Given the continued threat of COVID-19—even as case numbers slow—guests now seek assurance from hotels that health is a top priority. Hoteliers should be responsible and active in maintaining hygiene and cleanliness standards to prevent their properties from being COVID-19 hotspots.
Hoteliers should have a strategy to differentiate their operations from others for cautious guests, with enhanced cleaning being the minimum. Many hotels have increased health and safety protocols with all-inclusive guest communication, and air quality monitoring should be the next step. Exposure to poor indoor air quality can cause people to face a range of adverse health issues impacting the overall guest experience, deteriorating employee productivity, and even leading to revenue loss.
Hotels can avoid these outcomes and increase customer confidence by adopting air quality monitoring.
Air Quality Measures
Hotel chains have updated and enhanced their safety and cleaning protocols throughout the pandemic. Public spaces and guestrooms are now treated with hospital-grade disinfectants. But basic cleaning is not sufficient to alleviate fears, especially considering COVID-19 is more infectious through airborne particles than on surfaces.
Indoor air quality might be the next for differentiation and competitiveness for post-pandemic travel. Healthy air instills confidence to return to hotels for guests that are COVID-conscious. Additionally, hotels that recognize that having good indoor air quality might see their reputation enhanced among potential guests.
Hotels can use visual dashboards on the walls to highlight that metrics like humidity, temperature, and CO2 levels are being monitored and controlled. Having a centralized air quality monitoring system can save hotels costs and resources because it can increase the quality of manual room checks.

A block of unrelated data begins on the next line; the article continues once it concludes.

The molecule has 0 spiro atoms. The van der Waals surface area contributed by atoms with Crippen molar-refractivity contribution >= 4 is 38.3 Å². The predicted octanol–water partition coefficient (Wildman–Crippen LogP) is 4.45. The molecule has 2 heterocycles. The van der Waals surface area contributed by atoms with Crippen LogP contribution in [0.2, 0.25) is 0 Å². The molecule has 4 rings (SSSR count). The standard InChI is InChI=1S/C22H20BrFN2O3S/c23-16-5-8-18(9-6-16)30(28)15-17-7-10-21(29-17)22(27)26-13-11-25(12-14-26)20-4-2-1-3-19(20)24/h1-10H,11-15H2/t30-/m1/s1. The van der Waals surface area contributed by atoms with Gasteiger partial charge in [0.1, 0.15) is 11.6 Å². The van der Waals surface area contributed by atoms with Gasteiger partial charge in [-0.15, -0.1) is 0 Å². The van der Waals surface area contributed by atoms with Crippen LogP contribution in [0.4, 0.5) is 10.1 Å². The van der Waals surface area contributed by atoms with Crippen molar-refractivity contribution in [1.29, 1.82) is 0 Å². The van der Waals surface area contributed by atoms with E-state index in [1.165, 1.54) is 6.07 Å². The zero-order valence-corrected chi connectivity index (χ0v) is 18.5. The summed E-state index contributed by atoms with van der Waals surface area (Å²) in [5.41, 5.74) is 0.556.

Other Strategies to Consider
HEPA filtration, PTAC coil cleaning, and ozone air purification should be strong considerations for hotel public areas and guestrooms. Localized air purifiers using HEPA and multi-filtering systems are the most visible and effective for guestroom air quality. In addition, UV disinfection is a growing technology, and the applications and strategies of deploying UV are constantly evolving. With a plan in place, UV can bolster air quality while shielding guests from harmful byproducts of exposure to light.
However, not all buildings require drastic actions to improve air quality. Well-ventilated buildings can coordinate with staff members to stay on top of airflow. Monitoring a hotel’s air quality metrics can help ensure that already-installed equipment is making a difference.
The safety and wellbeing of guests has been and should always be a top priority for hotels, and although COVID-19 has introduced tough challenges, air quality monitoring can prevent guests from losing faith in the industry. Indoor air quality measures such as HEPA filtration and UV disinfection limit the potential transmission of airborne pathogens while visual dashboards give a clear overview and peace of mind. These tactics can motivate hotels to ensure their metrics are up to standard and allow guests to feel safe.